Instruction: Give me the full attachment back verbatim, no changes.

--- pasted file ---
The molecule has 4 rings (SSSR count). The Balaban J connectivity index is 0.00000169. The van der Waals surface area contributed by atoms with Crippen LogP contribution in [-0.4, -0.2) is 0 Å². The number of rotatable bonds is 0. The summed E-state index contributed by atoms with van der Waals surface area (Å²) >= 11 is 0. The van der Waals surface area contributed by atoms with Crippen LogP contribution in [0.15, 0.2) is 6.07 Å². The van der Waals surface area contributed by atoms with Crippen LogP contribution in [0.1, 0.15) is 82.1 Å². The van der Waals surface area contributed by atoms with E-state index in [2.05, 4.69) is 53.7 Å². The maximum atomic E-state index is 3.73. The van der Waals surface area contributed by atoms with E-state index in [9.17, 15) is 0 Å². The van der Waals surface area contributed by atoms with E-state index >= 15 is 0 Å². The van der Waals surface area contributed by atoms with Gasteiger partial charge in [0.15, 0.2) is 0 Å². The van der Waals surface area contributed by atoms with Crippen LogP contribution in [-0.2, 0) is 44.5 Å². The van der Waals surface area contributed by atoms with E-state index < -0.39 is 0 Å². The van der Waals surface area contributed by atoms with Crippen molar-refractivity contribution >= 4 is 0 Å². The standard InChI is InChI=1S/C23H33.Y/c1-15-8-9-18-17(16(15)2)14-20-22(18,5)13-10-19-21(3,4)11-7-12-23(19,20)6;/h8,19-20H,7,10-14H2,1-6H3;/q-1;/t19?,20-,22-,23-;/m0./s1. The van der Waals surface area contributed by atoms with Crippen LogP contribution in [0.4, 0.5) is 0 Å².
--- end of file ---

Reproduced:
The molecule has 4 rings (SSSR count). The Balaban J connectivity index is 0.00000169. The van der Waals surface area contributed by atoms with Crippen LogP contribution in [-0.4, -0.2) is 0 Å². The number of rotatable bonds is 0. The summed E-state index contributed by atoms with van der Waals surface area (Å²) >= 11 is 0. The van der Waals surface area contributed by atoms with Crippen LogP contribution in [0.15, 0.2) is 6.07 Å². The van der Waals surface area contributed by atoms with Crippen LogP contribution in [0.1, 0.15) is 82.1 Å². The van der Waals surface area contributed by atoms with E-state index in [2.05, 4.69) is 53.7 Å². The maximum atomic E-state index is 3.73. The van der Waals surface area contributed by atoms with E-state index in [9.17, 15) is 0 Å². The van der Waals surface area contributed by atoms with E-state index >= 15 is 0 Å². The van der Waals surface area contributed by atoms with Gasteiger partial charge in [0.15, 0.2) is 0 Å². The van der Waals surface area contributed by atoms with Crippen LogP contribution in [-0.2, 0) is 44.5 Å². The van der Waals surface area contributed by atoms with E-state index < -0.39 is 0 Å². The van der Waals surface area contributed by atoms with Crippen molar-refractivity contribution >= 4 is 0 Å². The standard InChI is InChI=1S/C23H33.Y/c1-15-8-9-18-17(16(15)2)14-20-22(18,5)13-10-19-21(3,4)11-7-12-23(19,20)6;/h8,19-20H,7,10-14H2,1-6H3;/q-1;/t19?,20-,22-,23-;/m0./s1. The van der Waals surface area contributed by atoms with Crippen LogP contribution in [0.4, 0.5) is 0 Å².